Feb 052008

I spell M-…

Last night I was flipping channels, and I came to a screeching halt at the 1978 Paul Mazursky-directed period piece, An Unmarried Woman. Man, I hadn’t seen that movie since it was still considered mainstream cutting edge. Alan Bates’ hair and beard were a show unto themselves, not to mention Jill Clayburgh’s newly liberated nipples!

Anyhow, I got to thinking how representative that movie was of the ’70s age of self-discovery and how so much popular music of that time was geared toward themes of post-hippie culture, middle-class self-discovery by women and men in their late-20s and early-30s: Carol King, James Taylor, all that Psychic Oblivion stuff… What a clear period in terms of cultural themes. My childhood was smack dab in the middle of that period, with my newly divorced Mom “finding” herself a few years later than she would have liked. Better late than never…

Then I got to thinking about other periods of music and popular culture, during which clear themes emerged. I lived through some of these periods, as I’m living through whatever period we’re in today, but I can’t put my finger on what our present cultural theme is, circa 2008. The themes an artist like Beck represented in the ’90s are appearing in the rearview mirror, aren’t they? U2 and The Boss already healed the nation post-9/11. Neil Young‘s attempts at establishing themes during the Dubya era were hampered by lousy music, and now Bush is about to appear in the rearview mirror along with Beck and Alanis Morissette. We may be post-ironic, but’s not like we’re living in the Age of New Sincerity quite yet. So my question is, What music today represents – for you – a theme you think is particularly relevant to our time?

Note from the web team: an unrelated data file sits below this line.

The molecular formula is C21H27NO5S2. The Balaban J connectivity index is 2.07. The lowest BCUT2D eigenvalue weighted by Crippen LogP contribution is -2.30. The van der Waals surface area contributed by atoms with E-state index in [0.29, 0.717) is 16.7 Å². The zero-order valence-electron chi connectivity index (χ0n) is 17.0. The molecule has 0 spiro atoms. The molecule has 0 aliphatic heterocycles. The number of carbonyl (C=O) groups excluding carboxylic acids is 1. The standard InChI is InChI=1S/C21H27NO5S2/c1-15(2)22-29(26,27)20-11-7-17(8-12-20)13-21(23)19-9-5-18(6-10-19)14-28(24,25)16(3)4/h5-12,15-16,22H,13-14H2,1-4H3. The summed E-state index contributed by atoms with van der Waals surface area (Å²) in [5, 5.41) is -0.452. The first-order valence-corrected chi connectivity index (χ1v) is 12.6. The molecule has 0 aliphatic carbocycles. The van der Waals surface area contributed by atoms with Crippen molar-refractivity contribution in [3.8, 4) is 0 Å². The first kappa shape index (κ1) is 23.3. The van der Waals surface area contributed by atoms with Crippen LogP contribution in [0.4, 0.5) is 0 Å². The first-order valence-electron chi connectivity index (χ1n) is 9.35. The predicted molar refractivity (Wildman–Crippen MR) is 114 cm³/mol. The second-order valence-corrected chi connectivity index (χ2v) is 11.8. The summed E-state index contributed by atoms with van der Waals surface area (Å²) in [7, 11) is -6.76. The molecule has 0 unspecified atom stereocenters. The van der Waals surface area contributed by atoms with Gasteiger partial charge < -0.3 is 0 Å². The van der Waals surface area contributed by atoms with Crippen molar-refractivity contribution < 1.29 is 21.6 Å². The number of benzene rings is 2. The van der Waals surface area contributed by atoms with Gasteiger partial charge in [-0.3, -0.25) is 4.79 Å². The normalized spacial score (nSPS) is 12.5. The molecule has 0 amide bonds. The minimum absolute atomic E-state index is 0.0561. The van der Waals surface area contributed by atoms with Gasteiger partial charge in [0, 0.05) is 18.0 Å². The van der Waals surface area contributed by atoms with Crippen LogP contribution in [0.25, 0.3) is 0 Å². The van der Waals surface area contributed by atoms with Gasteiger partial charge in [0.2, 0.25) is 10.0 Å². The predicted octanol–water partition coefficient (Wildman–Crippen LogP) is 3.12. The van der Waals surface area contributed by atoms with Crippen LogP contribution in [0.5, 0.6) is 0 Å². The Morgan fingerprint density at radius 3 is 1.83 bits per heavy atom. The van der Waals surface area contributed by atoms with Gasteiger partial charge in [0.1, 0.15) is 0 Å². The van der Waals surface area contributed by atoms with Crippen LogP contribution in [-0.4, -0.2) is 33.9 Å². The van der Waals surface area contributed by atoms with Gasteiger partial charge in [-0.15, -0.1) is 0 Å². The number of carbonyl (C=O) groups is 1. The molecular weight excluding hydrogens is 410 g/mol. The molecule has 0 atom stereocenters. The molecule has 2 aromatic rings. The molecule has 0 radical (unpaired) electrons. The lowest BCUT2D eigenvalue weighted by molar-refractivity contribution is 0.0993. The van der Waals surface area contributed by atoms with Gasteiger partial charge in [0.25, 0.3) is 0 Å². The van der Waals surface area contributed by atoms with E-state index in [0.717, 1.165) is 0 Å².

5 Responses to “A Theme for Today”

  1. Most of my favorite albums of the last few years are actively engaged in reflecting a particular view of the world as it is today. I really value the albums that try to leave a mark, to articulate what our times feel like, rather than didactic polemics.

    For this reason, I’d stack Jarvis Cocker’s first solo album up against anything else mentioned here, particularly the songs “From A to I” and “Running the World.”

    Also, Sonic Youth’s Rather Ripped contained a perhaps surprising amount of love songs where the backdrop is pretty apparently a world gone totally mad. A slightly older album, PJ Harvey’s Stories from the City, Songs from the Sea also touches on this, especially the song “This is Love.”

    Another olderish album, Rilo Kiley’s The Execution of All Things was helpful in the early part of the decade for getting my head around the apparent uselessness of my liberal arts degree.

  2. My pet theory, and it followed me home so I’m keeping it, is that basically all grunge and post-grunge psychodrama music (including, but not limited to, Staind, Korn, etc.) is about the fallout of divorce on children. The “you” the narrator is always lambasting is one or both of his parents.

  3. meanstom

    Do the themes of Radiohead’s ‘OK Computer’ still hold?

  4. Mr. Moderator

    I can’t say I know what the themes of OK Computer are, Townsman Meanstom. Something about technology and alienation? Maybe those are still current themes. Bummer. Not the sort of themes that would open the doors to Alan Bates’ Sensitive Caveman Look again, are they?

  5. BigSteve

    Watch the news — the theme for today is Change. Where is (are?) our Ch-ch-ch-changes? Our Forever Changes?

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